After 135 years, the last U.S. sardine cannery is shutting down in Maine. Why, since few Americans eat sardines at this point, does it matter that Stinson Seafood of Prospect Harbor is closing down?

1. Sardines are damned healthy. The last sputtering end of their heyday (production peaked at 384 million cans in 1950 according to the ABC News story) is a sad footnote to the fatass book of ways modern Americans eat too much bad food.

2. Jobs like “sardine packer” are about as sexy as the fish itself, but here’s the thing: For a long time these kind of blue-collar factory positions were steady work with benefits. This was work you could buy a house with, and send your kids to college with. Plus: Any job wherein you make a physical thing that people actually use and/or consume has a certain amount of ironclad internal integrity, just so long as that thing isn’t Hot Pockets.

3. It’s a nail in a coffin of a way of life in Maine, which has seen 400 canneries come and go since the first opened in 1875. State identities often revolve around food; the Carolinas have barbecue, Georgia has peaches, Wisconsin has cheese, Maine has fish.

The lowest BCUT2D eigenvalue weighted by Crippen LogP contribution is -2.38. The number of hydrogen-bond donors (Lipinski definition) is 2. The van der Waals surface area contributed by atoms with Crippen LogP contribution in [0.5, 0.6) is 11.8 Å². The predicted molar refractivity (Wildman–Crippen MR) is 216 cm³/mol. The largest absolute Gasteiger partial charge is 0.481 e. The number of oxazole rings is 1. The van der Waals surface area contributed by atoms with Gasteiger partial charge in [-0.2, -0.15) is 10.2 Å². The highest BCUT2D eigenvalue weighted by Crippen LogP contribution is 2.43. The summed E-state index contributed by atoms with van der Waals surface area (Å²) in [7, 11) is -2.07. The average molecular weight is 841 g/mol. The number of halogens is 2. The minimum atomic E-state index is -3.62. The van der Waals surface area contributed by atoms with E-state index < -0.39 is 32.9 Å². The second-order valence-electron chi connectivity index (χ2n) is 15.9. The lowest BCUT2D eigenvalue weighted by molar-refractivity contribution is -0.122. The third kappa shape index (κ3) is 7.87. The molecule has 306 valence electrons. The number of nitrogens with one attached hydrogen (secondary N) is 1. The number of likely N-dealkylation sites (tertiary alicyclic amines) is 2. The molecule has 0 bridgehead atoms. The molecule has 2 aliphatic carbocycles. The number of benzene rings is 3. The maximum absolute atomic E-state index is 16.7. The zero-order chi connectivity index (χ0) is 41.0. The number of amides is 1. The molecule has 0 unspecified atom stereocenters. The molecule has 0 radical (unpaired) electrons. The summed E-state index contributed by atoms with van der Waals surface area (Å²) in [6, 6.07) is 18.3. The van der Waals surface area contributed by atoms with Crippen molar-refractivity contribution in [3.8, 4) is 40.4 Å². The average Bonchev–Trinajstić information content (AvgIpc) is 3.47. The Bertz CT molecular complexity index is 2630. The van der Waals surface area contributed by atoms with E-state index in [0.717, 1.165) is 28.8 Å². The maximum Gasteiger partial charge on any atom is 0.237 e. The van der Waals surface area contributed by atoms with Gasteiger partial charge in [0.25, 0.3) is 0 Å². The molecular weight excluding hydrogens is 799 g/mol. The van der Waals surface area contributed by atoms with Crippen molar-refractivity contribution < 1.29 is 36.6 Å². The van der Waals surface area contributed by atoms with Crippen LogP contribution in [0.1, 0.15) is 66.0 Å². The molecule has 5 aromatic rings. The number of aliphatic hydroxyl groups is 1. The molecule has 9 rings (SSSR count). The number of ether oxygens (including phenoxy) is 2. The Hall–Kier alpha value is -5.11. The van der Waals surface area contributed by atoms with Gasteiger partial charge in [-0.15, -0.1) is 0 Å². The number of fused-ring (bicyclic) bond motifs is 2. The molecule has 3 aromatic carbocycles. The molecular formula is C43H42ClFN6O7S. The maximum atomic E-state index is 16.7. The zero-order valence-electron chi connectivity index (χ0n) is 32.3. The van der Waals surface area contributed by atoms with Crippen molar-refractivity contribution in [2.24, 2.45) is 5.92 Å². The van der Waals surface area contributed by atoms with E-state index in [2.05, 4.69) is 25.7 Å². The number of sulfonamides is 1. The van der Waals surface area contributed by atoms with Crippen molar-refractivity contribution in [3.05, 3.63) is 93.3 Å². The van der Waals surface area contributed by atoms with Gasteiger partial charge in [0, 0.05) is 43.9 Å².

The ABC story does end a bit of a bright note, however:

“In Monterey, Calif., a group of self-described “sardinistas” has taken on the task of trying to get Americans to eat more sardines…. The group is formulating a business plan in hopes of returning ‘the lowly sardine to the American palate,’ said Mike Sutton, a vice president at the Monterey Bay Aquarium, who says sardines—high in beneficial omega-3 fatty acids, low in contaminants—are among the healthiest seafoods around.”

Image source: Flickr member cygnus921 under Creative Commons

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